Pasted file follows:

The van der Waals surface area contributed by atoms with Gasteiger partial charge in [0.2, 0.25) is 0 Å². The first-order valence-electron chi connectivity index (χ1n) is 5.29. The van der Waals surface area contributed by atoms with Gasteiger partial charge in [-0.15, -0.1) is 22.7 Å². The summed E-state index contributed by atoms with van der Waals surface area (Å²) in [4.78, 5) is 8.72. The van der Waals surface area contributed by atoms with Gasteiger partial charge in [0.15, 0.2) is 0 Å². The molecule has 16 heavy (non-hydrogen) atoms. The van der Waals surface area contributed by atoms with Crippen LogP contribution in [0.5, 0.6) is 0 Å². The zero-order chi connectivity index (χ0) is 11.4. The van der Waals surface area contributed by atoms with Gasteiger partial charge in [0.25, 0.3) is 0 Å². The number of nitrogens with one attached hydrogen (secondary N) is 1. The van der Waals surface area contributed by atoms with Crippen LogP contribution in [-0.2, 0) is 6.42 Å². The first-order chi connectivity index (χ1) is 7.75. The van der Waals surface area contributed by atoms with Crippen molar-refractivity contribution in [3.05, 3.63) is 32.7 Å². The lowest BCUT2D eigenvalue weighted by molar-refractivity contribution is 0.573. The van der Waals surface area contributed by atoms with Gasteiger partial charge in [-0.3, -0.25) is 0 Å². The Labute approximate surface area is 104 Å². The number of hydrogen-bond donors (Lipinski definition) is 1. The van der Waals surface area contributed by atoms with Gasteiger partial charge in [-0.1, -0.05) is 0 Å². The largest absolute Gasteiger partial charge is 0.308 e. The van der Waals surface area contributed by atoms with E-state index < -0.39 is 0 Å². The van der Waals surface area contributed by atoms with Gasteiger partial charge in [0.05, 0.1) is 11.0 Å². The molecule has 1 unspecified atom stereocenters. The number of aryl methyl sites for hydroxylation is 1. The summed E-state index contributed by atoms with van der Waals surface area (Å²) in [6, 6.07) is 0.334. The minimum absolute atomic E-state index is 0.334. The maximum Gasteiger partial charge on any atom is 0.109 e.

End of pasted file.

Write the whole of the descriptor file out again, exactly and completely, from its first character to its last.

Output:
The van der Waals surface area contributed by atoms with Gasteiger partial charge in [0.2, 0.25) is 0 Å². The first-order valence-electron chi connectivity index (χ1n) is 5.29. The van der Waals surface area contributed by atoms with Gasteiger partial charge in [-0.15, -0.1) is 22.7 Å². The summed E-state index contributed by atoms with van der Waals surface area (Å²) in [4.78, 5) is 8.72. The van der Waals surface area contributed by atoms with Gasteiger partial charge in [0.15, 0.2) is 0 Å². The molecule has 16 heavy (non-hydrogen) atoms. The van der Waals surface area contributed by atoms with Crippen LogP contribution in [0.5, 0.6) is 0 Å². The zero-order chi connectivity index (χ0) is 11.4. The van der Waals surface area contributed by atoms with Gasteiger partial charge in [0.25, 0.3) is 0 Å². The number of nitrogens with one attached hydrogen (secondary N) is 1. The van der Waals surface area contributed by atoms with Crippen LogP contribution in [-0.2, 0) is 6.42 Å². The first-order chi connectivity index (χ1) is 7.75. The van der Waals surface area contributed by atoms with Crippen molar-refractivity contribution in [3.05, 3.63) is 32.7 Å². The lowest BCUT2D eigenvalue weighted by molar-refractivity contribution is 0.573. The van der Waals surface area contributed by atoms with Gasteiger partial charge in [-0.3, -0.25) is 0 Å². The Labute approximate surface area is 104 Å². The number of hydrogen-bond donors (Lipinski definition) is 1. The van der Waals surface area contributed by atoms with Gasteiger partial charge in [-0.1, -0.05) is 0 Å². The largest absolute Gasteiger partial charge is 0.308 e. The van der Waals surface area contributed by atoms with E-state index < -0.39 is 0 Å². The van der Waals surface area contributed by atoms with Gasteiger partial charge in [0.05, 0.1) is 11.0 Å². The molecule has 1 unspecified atom stereocenters. The number of aryl methyl sites for hydroxylation is 1. The summed E-state index contributed by atoms with van der Waals surface area (Å²) in [6, 6.07) is 0.334. The minimum absolute atomic E-state index is 0.334. The maximum Gasteiger partial charge on any atom is 0.109 e.